After months of planning and preparation, Student Government will switch next semester to a college-based system of representation in which senators are elected proportionally by their college affiliation.
The new system introduces proportional representation in which each of the University of Maine’s five colleges is allocated a certain percentage of the total 35 senate seats based on the colleges enrollment, in addition to 10 at-large seats.
In order from most number of seats to fewest, the new composition of student government will be: eight senators from the College of Liberal Arts and Sciences (CLAS); seven from Natural Sciences, Forestry, and Agriculture; five from Engineering; three from Business; and two from Education and Human Development.
Bentley Simpson is a third-year marine sciences student and the current vice president of Student Government. He said the change in representation model could promote innovation and initiative within the organization.
“The hope was to get the senators more involved in their own initiatives, rather than just having the senators just be voting on resolutions and financial allocations,” Simpson said. “Say a senator has an idea [that] it’d be awesome to put a new picnic table in this certain place on campus. Well, as an NSFA senator, I [would] know that someone in the forestry department has forestry skills … and then maybe an engineering senator would know exactly how to structure that.”
Simpson also noted that the new system allows senators to develop stronger personal and institutional relationships with UMaine’s academic colleges.
“It goes both ways where the existing senators are working with the those members of the faculty, but then also the faculty can reach out to students who aren’t as involved and try to get them more involved … so it helps with our advertising as well and it helps with our recruitment,” Simpson said.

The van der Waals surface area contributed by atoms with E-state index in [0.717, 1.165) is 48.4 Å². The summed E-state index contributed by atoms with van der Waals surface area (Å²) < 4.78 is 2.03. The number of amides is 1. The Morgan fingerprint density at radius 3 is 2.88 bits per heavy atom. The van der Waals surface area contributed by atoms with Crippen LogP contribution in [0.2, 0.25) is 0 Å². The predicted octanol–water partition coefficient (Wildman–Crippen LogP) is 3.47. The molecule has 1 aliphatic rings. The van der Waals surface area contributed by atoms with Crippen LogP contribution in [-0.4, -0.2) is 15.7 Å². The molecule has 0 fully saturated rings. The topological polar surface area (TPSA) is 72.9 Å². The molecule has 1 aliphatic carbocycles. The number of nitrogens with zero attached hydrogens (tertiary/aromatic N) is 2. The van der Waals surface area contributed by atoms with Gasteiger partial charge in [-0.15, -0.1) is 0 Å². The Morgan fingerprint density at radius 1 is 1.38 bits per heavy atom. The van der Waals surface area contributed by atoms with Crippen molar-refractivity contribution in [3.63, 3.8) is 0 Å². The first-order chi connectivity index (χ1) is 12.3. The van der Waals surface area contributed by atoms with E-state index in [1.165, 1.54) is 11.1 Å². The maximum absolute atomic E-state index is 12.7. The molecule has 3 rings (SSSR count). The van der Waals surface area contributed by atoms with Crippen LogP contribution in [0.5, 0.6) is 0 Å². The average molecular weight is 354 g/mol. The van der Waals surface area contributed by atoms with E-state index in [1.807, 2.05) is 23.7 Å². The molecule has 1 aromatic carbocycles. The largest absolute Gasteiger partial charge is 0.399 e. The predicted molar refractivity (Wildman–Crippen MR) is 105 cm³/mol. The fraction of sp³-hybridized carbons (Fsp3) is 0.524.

“The switched to a [college-based] system is very beneficial for senators because it gives them more of a bridge between [Student Government] and the individual colleges to help enact changes that they feel passionate about,” Matthew Akers, Student Government’s fair elections and practices chairman, said.
Under the current “at-large” system, any undergraduate student from any college with a GPA greater than 2.0 is able to apply to be a senator. There are 35 available positions which go uncontested unless more than that number apply, in which case a general election is held for membership.
Students can join Student Senate at any time during the year. No matter when a senator joins, there is always a rollover for the spring semester, meaning that even those who join during the last weeks of the fall semester must reapply for their position in the spring alongside those who have served a full year-long term.
Applications for senatorial positions beginning in the spring were made available in early December. If more students apply for positions than are available, an election will be triggered on a college-by-college basis. This means that, for example, there could be elections for Business College seats but not for CLAS seats, and so on.
According to Simpson, if elections are called, they will occur at the beginning of the spring semester and be conducted via a Student Government web service that allows for online voting.